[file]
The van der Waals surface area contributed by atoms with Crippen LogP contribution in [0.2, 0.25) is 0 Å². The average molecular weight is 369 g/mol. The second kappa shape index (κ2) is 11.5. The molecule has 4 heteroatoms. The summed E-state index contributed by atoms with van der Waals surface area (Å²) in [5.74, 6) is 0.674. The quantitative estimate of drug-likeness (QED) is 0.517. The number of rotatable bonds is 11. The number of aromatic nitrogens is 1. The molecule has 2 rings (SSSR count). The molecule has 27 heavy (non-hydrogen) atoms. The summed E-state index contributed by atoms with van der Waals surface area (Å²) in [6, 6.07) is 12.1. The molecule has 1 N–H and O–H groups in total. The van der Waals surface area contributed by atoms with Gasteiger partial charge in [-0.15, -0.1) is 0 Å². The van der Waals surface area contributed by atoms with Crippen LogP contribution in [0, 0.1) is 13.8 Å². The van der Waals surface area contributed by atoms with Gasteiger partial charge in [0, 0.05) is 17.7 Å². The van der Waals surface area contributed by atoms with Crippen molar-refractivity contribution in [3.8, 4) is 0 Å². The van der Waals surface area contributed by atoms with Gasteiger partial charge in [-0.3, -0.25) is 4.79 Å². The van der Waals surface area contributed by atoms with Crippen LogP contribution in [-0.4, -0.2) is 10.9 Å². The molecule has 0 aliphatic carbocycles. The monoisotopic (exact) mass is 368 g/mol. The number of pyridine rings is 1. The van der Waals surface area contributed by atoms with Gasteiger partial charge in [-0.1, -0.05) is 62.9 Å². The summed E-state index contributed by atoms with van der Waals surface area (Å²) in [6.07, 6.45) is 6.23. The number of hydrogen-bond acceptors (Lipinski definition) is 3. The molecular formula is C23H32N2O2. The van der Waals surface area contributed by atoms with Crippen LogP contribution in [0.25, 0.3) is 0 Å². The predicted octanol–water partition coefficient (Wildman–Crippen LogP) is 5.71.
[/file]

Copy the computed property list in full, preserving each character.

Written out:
The van der Waals surface area contributed by atoms with Crippen LogP contribution in [0.2, 0.25) is 0 Å². The average molecular weight is 369 g/mol. The second kappa shape index (κ2) is 11.5. The molecule has 4 heteroatoms. The summed E-state index contributed by atoms with van der Waals surface area (Å²) in [5.74, 6) is 0.674. The quantitative estimate of drug-likeness (QED) is 0.517. The number of rotatable bonds is 11. The number of aromatic nitrogens is 1. The molecule has 2 rings (SSSR count). The molecule has 27 heavy (non-hydrogen) atoms. The summed E-state index contributed by atoms with van der Waals surface area (Å²) in [6, 6.07) is 12.1. The molecule has 1 N–H and O–H groups in total. The van der Waals surface area contributed by atoms with Gasteiger partial charge in [-0.15, -0.1) is 0 Å². The van der Waals surface area contributed by atoms with Crippen LogP contribution in [0, 0.1) is 13.8 Å². The van der Waals surface area contributed by atoms with Gasteiger partial charge in [0, 0.05) is 17.7 Å². The van der Waals surface area contributed by atoms with Crippen molar-refractivity contribution in [3.8, 4) is 0 Å². The van der Waals surface area contributed by atoms with Gasteiger partial charge in [-0.3, -0.25) is 4.79 Å². The van der Waals surface area contributed by atoms with Crippen LogP contribution in [-0.4, -0.2) is 10.9 Å². The molecule has 0 aliphatic carbocycles. The monoisotopic (exact) mass is 368 g/mol. The number of pyridine rings is 1. The van der Waals surface area contributed by atoms with Gasteiger partial charge in [-0.1, -0.05) is 62.9 Å². The summed E-state index contributed by atoms with van der Waals surface area (Å²) in [6.07, 6.45) is 6.23. The number of hydrogen-bond acceptors (Lipinski definition) is 3. The molecular formula is C23H32N2O2. The van der Waals surface area contributed by atoms with Crippen LogP contribution in [0.25, 0.3) is 0 Å². The predicted octanol–water partition coefficient (Wildman–Crippen LogP) is 5.71.